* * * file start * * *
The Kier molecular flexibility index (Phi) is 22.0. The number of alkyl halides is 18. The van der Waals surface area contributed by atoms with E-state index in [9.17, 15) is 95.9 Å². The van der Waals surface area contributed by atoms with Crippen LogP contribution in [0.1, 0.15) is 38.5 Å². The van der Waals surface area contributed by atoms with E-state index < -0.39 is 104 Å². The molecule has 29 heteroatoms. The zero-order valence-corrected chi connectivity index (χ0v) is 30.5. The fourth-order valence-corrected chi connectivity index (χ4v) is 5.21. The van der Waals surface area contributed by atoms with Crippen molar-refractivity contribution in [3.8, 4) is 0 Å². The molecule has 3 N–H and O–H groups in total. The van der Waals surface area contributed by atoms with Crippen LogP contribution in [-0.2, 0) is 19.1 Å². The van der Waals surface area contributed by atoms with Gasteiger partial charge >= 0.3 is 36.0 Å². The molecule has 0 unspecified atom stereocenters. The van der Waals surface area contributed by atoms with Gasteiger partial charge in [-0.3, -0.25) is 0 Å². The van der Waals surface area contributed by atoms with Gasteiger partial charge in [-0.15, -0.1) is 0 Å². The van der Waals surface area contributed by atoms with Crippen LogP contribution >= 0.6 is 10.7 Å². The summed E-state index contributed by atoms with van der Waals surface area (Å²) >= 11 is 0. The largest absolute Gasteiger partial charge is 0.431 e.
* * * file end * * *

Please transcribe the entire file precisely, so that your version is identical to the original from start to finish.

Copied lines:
The Kier molecular flexibility index (Phi) is 22.0. The number of alkyl halides is 18. The van der Waals surface area contributed by atoms with E-state index in [9.17, 15) is 95.9 Å². The van der Waals surface area contributed by atoms with Crippen LogP contribution in [0.1, 0.15) is 38.5 Å². The van der Waals surface area contributed by atoms with E-state index < -0.39 is 104 Å². The molecule has 29 heteroatoms. The zero-order valence-corrected chi connectivity index (χ0v) is 30.5. The fourth-order valence-corrected chi connectivity index (χ4v) is 5.21. The van der Waals surface area contributed by atoms with Crippen molar-refractivity contribution in [3.8, 4) is 0 Å². The molecule has 3 N–H and O–H groups in total. The van der Waals surface area contributed by atoms with Crippen LogP contribution in [-0.2, 0) is 19.1 Å². The van der Waals surface area contributed by atoms with Gasteiger partial charge >= 0.3 is 36.0 Å². The molecule has 0 unspecified atom stereocenters. The van der Waals surface area contributed by atoms with Gasteiger partial charge in [-0.3, -0.25) is 0 Å². The van der Waals surface area contributed by atoms with Gasteiger partial charge in [-0.15, -0.1) is 0 Å². The van der Waals surface area contributed by atoms with Crippen LogP contribution >= 0.6 is 10.7 Å². The summed E-state index contributed by atoms with van der Waals surface area (Å²) >= 11 is 0. The largest absolute Gasteiger partial charge is 0.431 e.